God in all things

Looking up

As I was going through my pictures, I found more than a few taken of ceilings.


Cathedral in Santiago


St Ignatius Basilica, Loyola

I also found multiple pictures looking straight up through tall trees.

These pictures brought to mind one of the homilies from Fr Michael Sparrow. He is sharing his homilies from the pilgrimage at Heart to Heart. The homily I am remembering was about looking down and looking up. He discussed the need to be attentive to where we were walking on the Camino, or else we could easily trip and fall. But if you were always looking down, you would miss many beautiful views. Similarly, in our spiritual walk, we should not be so focused on our immediate situation (looking down) that we forget to spend time focusing on God (looking up).

God in all things

Signs – Pointing the Way

Jeffrey, our guide the first days of our trip (before we started hiking) assured us that we were not going to get lost hiking the Camino. And he showed us the markings that we would be following during our journey – mostly yellow arrows

sometimes scallop shells

often both. 

Some of the arrows were old & fading. 

Some were accompanied by other important information. 

So while it was certainly possible to make a wrong turn, there was no shortage of guidance. 

One of the common topics of discussion during our trip was what it might have been like to be a peregrino (pilgrim) before all these signs were placed. Before guidebooks, Internet, electricity and so many of the other “conveniences” available to us now. My first reaction was say how fortunate we are to have all these things! But on reflection, I must accept that many of these things can actually detract the experience of pilgrimage. It is easy to “feel” less dependent on God when I can trust that the sign ahead is pointing me in the correct direction. When I know I have a room and bed waiting on me. When I have a connection to the Internet. Many pilgrims completely “unplug” from technologies during their travels. But reality is that you really can’t completely unplug, you can only minimize your exposures/dependence. 

Peregino, only the clothes on his back and a walking stick

Tom with high tech walking sticks, digital camera with telephoto lens, cell phone with local SIM card, light weight day pack, and fancy hat. 

God in all things

Through the Fog

When we got up on our third day of hiking, there was a dense fog in the valley below. We spent the night in O’Cebreiro which was one of the highest towns we traveled through. 

It was striking, to say the least. At the bottom of picture, you can see a small town right on the edge of the fog. 

Three days later, we had dense fog again. It was almost eerie to see the fog over the water as we left the town of Portomarin. 

As we hiked up, we passed through the fog until we were almost above it. At the same time, you could see the sun “burning” it off. 

It struck me that fog is a great metaphor for the effect of time on how we see things in life. Often, in the moment, we are completely unable to see the impact of an experience. Only later, in retrospect, can we understand how God was working in the situation. After the fog has lifted.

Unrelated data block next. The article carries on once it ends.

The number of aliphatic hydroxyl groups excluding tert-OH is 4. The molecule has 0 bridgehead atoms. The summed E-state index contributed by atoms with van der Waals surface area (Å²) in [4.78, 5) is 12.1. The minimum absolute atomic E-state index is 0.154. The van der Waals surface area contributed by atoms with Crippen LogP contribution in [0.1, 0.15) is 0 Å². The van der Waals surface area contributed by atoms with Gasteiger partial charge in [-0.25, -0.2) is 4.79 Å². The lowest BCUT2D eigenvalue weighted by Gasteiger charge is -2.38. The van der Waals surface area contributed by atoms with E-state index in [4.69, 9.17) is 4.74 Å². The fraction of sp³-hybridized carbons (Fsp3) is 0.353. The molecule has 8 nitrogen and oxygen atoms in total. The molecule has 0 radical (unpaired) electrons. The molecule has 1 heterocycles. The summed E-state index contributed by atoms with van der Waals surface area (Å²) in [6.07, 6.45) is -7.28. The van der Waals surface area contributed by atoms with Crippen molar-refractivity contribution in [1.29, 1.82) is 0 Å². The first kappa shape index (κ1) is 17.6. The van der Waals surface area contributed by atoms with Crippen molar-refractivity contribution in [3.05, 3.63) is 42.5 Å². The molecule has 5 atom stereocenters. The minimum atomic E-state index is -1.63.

God in all things

Seeing God in All Things

This year, I’ve been taking at least one picture every day of things/places where I saw God. Some are obvious, like the sunset above from the end of our 7th day of hiking on the Camino. Lots of the pictures have been sunrises or sunsets. Some are beautiful flowers. Others will require a little explanation of what I was seeing and/or thinking at the time I took the picture. 

God in all things

The Chapel

During our pilgrimage, we celebrated mass every evening in the local church. Most of these masses were just our group, celebrated by Fr. Michael Sparrow who led the pilgrimage. Mass the first evening was celebrated at the former home of St. Ignatius of Loyola.

This is Ignatius, recovering from his battle injuries and learning to listen to God.

After our first day of walking, we spent the night in a small town called Ambasmestas.

The view of the town from our hotel room. The chapel where we were celebrating mass is down by the tree in the picture above.

As you can see, it is small and fairly plain appearing on outside. I was expecting the inside to be very plain with little or no artwork.

So I was quite surprised to find the above. And throughout the journey, as we passed by small chapels, we made similar discoveries.

As I reflected on this experience, it occurred to me that God does not really care about how we appear to the world (our outside), but rather what is in our hearts and minds (our inside).

God in all things

El Camino

Let me start by saying that I’ve never been accused of being particularly creative. So I should give credit to those who inspired me to start this journal (and from whom I will undoubtedly “borrow” ideas from). At least I’ll try to give credit where credit is due.

After completing El Camino de Santiago earlier this month, I came home with many memories and many pictures. Going through the pictures obviously brings back some of these memories, but it also provides an opportunity to reflect on the experiences. Earlier today, I was reading a blog from one of the other pilgrims in our group, Maria Carroll (Way of the Star), and realized how quickly some of my memories would be fading. Since I didn’t keep a daily journal (like my wife), I decided this forum was a good place to start.


Here’s the part where I give credit to the other blogs I’ve followed and drawn inspiration from. John Porter has been blogging from the Appalachian Trail. At times, I feel like I’ve been on the AT myself through his posts. Sarah Scazzaro writes about running, fitness and life at Drty Runner. She’s a great friend and inspiration (not just to me). And I’ve really enjoyed Pilgrim Strong, especially in my preparations for our pilgrimage.

Buen Camino